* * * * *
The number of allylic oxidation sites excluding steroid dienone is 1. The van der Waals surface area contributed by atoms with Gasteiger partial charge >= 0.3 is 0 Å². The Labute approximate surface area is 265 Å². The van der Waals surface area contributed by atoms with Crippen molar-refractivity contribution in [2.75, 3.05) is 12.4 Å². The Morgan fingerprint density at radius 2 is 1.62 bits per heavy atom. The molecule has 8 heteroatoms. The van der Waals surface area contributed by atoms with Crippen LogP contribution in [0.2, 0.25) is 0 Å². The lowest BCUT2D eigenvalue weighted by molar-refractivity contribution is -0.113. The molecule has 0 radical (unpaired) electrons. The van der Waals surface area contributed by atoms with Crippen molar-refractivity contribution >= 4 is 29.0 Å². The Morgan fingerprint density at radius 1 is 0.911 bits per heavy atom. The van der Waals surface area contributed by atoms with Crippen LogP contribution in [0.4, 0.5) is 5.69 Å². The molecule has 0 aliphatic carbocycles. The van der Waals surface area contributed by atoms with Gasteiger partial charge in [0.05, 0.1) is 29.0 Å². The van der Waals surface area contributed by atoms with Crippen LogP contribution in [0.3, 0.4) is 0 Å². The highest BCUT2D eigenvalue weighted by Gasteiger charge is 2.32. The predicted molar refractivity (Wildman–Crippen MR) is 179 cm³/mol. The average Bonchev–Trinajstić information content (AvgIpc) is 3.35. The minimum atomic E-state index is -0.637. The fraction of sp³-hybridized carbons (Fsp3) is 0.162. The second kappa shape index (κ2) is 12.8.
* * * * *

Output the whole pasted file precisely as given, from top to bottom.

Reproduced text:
The number of allylic oxidation sites excluding steroid dienone is 1. The van der Waals surface area contributed by atoms with Gasteiger partial charge >= 0.3 is 0 Å². The Labute approximate surface area is 265 Å². The van der Waals surface area contributed by atoms with Crippen molar-refractivity contribution in [2.75, 3.05) is 12.4 Å². The Morgan fingerprint density at radius 2 is 1.62 bits per heavy atom. The molecule has 8 heteroatoms. The van der Waals surface area contributed by atoms with Crippen LogP contribution in [0.2, 0.25) is 0 Å². The lowest BCUT2D eigenvalue weighted by molar-refractivity contribution is -0.113. The molecule has 0 radical (unpaired) electrons. The van der Waals surface area contributed by atoms with Crippen molar-refractivity contribution >= 4 is 29.0 Å². The Morgan fingerprint density at radius 1 is 0.911 bits per heavy atom. The van der Waals surface area contributed by atoms with Crippen LogP contribution in [0.4, 0.5) is 5.69 Å². The molecule has 0 aliphatic carbocycles. The van der Waals surface area contributed by atoms with Gasteiger partial charge in [0.05, 0.1) is 29.0 Å². The van der Waals surface area contributed by atoms with Crippen LogP contribution in [0.3, 0.4) is 0 Å². The highest BCUT2D eigenvalue weighted by Gasteiger charge is 2.32. The predicted molar refractivity (Wildman–Crippen MR) is 179 cm³/mol. The average Bonchev–Trinajstić information content (AvgIpc) is 3.35. The minimum atomic E-state index is -0.637. The fraction of sp³-hybridized carbons (Fsp3) is 0.162. The second kappa shape index (κ2) is 12.8.